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Backyard snakebite kills dog

Midnight telephone call brings man news that his beloved pet did not survive a snakebite

Posted: May 11, 2009 10:43 p.m.
Updated: May 12, 2009 4:55 a.m.

Wil Maxham and Ebony, an 8-year-old dog who died over the weekend of a rattlesnake bite. Maxham said he found Ebony wandering the streets of the San Fernando Valley.

Just before midnight Friday, Wil Maxham lay awake, terrified that his phone would ring.

The 70-year-old Saugus man spent the evening rushing his dog, Ebony, to animal hospitals seeking treatment for the animal after a rattlesnake in his back yard sunk its fangs into the little black terrier mix's nose. None of the veterinarians he visited had the expensive antivenin that could have counteracted the snake's powerful toxins. So he left Ebony at an emergency clinic for the night.

"I couldn't sleep; I just tried not to think about it,'" said Maxham, who had taken in the former stray eight years ago when he was homeless.

"I just kept saying, ‘no phone, no phone.' And then it rang. (The doctor told me) Ebby didn't make it."

With rattlesnakes in peak season and costly antivenin in tight supply at most vet clinics, few vets in the Santa Clarita Valley are prepared to quickly treat a snake-bitten pet.

Most rattlesnake bites contain poison that causes severe pain, bruising and bleeding - and, possibly, death.

Warm spring weather has created peak conditions for bites, said Harry Morse, a spokesman for the California Department of Fish and Game.

"Right now, it's the time of year when people are out enjoying themselves," he said. "And so are rattlesnakes."

Synthetic antivenin is costly, but is usually easy to find for people in emergency rooms and clinics, said Stu Heard, executive director for the California Poison Control System.

For animals, it's often a different story.

Most neighborhood vets typically don't have much - if any - antivenin because they don't see enough snake bites to warrant stocking the pricey medicine. Even then, many pet owners couldn't afford several vials of the stuff, which could run thousands of dollars. Most local vets contacted by The Signal said they didn't have antivenin.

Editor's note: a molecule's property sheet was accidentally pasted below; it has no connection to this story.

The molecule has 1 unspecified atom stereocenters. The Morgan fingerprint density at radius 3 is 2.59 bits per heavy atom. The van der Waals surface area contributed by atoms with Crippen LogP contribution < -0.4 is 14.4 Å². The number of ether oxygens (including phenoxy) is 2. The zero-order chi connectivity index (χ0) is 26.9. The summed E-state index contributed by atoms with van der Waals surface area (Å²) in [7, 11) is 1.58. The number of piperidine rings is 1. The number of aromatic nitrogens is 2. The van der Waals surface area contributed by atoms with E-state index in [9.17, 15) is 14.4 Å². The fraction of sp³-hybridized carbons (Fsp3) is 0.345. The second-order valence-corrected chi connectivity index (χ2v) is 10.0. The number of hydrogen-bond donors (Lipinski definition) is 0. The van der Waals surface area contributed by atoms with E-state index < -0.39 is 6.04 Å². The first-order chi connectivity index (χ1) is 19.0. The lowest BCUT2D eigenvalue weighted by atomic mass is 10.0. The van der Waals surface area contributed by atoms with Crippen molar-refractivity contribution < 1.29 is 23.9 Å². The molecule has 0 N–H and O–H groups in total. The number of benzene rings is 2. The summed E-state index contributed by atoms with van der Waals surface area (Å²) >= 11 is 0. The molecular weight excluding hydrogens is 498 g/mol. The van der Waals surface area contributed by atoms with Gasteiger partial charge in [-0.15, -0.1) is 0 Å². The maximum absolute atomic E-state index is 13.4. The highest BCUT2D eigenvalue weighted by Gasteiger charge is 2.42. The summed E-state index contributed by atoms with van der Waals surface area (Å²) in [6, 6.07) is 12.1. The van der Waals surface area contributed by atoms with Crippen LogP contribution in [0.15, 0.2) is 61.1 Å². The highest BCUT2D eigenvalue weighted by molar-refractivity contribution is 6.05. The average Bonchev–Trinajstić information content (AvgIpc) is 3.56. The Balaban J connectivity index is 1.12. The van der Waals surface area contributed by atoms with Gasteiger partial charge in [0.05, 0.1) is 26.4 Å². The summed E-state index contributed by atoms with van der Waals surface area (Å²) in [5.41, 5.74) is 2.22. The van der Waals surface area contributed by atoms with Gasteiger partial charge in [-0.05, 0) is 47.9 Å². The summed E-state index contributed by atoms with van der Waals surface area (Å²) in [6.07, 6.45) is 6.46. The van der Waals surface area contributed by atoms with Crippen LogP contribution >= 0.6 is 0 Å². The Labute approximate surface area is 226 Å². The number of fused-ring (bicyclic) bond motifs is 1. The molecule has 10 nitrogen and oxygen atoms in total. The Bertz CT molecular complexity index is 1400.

"It's a very large expense to stock that on the shelf," said Dr. Karl Jandrey, an emergency veterinarian at the University of California, Davis School of Veterinary Medicine. "The price of antivenin goes up every year and the supply decreases."

Jandrey said the best bet for antivenin would be a 24-hour emergency hospital.

Maxham did his best, but to no avail.

The loss of Ebony was especially shocking to Maxham because the little dog had been with him through some of his toughest times.

The retired cameraman said he had found the dog about eight years ago while he was homeless in the San Fernando Valley.
"She was homeless when I was homeless," he said.

The stray pup charmed him and got along well with his other dog, so he decided to keep her. They'd been best friends ever since.

Maxham moved in with his brother in a Saugus neighborhood where back yards butt up against rugged hills. Ebony was playing near a woodpile in the yard Friday afternoon. Maxham found her with blood on her nose and heard a rattling sound in the woodpile.
In the following hours, he took his dying dog to three different emergency vets that were still open Friday night.

Finally, he found that All Creatures Emergency Center in Newhall had some of the precious serum. A vet administered some antivenin after more than three crucial hours had passed. Maxham hoped she would last the night.

"I was just keeping my fingers crossed, saying, ‘she's a good fighter.'" he said.

But it was too late.

He went home and tried, fruitlessly, to sleep. Hours later, his phone rang.


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